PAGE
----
Detroit man sentenced to life in prison for child porn, sex trafficking

A Detroit man who photographed his sexual assaults of a young child and sexually exploited women was sentenced Tuesday to life in prison, federal officials said.

Ryon Travis, 39, was convicted of production of child pornography and sex trafficking after a jury trial in July, US District Court records show.

“Predators like Travis tear at the very foundation of our communities, not only victimizing children but subjecting multiple women to sex trafficking,” said Angie Salazar, Special Agent in Charge of Homeland Security Investigations, Detroit Field Division. “It is my hope that this sentence brings some measure of peace to the survivors, knowing that he will remain behind bars.”

The case dates back to March 2016, when West Bloomfield Township police investigated him for identity theft.

When detectives searched Travis’ cell phone for evidence, they found explicit photographs of sexual abuse involving a young child, according to court records.

Returning to his Detroit home the same month to gather more evidence, authorities found a woman chained at the neck to a pole in the living room. Investigators learned that multiple women lived in the home, and he considered each a “wife,” authorities reported.

“Travis arranged commercial sex dates for all of the women,” federal officials said Tuesday. “When one of the women tried to leave, Travis forced her to continue engaging in prostitution by placing a chain around her neck.”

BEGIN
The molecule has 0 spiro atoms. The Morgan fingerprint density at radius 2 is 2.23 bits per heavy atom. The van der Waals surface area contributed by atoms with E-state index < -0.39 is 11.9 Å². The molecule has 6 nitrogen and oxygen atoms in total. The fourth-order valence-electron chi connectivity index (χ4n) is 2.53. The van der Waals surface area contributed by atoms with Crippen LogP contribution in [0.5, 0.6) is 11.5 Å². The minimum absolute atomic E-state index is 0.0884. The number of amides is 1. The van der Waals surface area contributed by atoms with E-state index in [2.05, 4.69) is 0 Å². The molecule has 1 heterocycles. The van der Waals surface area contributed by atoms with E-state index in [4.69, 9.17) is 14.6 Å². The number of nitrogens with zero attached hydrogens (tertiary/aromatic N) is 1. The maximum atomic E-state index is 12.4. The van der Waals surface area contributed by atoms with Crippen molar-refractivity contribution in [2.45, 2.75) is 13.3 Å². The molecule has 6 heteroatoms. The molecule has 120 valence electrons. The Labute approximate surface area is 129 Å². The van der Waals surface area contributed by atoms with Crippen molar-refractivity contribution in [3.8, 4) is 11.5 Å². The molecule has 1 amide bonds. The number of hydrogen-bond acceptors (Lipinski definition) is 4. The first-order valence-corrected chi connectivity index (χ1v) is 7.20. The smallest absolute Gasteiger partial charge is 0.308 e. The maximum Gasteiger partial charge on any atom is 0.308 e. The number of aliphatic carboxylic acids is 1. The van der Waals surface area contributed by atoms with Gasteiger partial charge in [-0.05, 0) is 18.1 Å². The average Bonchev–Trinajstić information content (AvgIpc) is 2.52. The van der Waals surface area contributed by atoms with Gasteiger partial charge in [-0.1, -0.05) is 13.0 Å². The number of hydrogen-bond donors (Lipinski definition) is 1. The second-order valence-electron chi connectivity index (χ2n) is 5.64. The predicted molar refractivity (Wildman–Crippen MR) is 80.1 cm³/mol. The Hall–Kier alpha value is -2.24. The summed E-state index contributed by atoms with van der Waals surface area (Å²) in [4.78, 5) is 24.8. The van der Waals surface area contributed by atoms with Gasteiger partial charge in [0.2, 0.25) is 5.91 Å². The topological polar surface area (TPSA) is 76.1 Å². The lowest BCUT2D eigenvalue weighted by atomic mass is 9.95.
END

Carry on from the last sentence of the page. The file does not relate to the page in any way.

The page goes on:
In a sentencing memorandum filed last week, the US Attorney’s Office asked Judge Bernard Friedman to send Travis to prison for at least 50 years.

“Travis has never accepted responsibility or expressed remorse for the crimes he committed. At trial, he tried to influence the adult victim’s testimony by signing “yes” and “no” to her. His influence on the adult victim — even six years after the Offense — what apparent,” federal officials wrote. “… Travis needs to be deterred. And the public needs to be protected from him. Travis abused an extremely young child as well as a vulnerable adult. His crimes are so serious that long-term incarceration is the only way to keep the public safe.”

In a sentencing memo, defense attorney Martin Crandall said his client was raised by a grandmother, failed to graduate from high school but earned a graduate equivalency diploma and has “had virtually no employment except for a short stint at a car wash.”

“Mr. Travis just lacks the guidance that most of us have whether through parents, grandparents, education, teachers, clergy, coaches, or employment contacts to give him a foundation from which to make decisions,” he wrote. “Hopefully, that foundation will be gained institutionally, but the lack of opportunity is no reason to warehouse him for life.”

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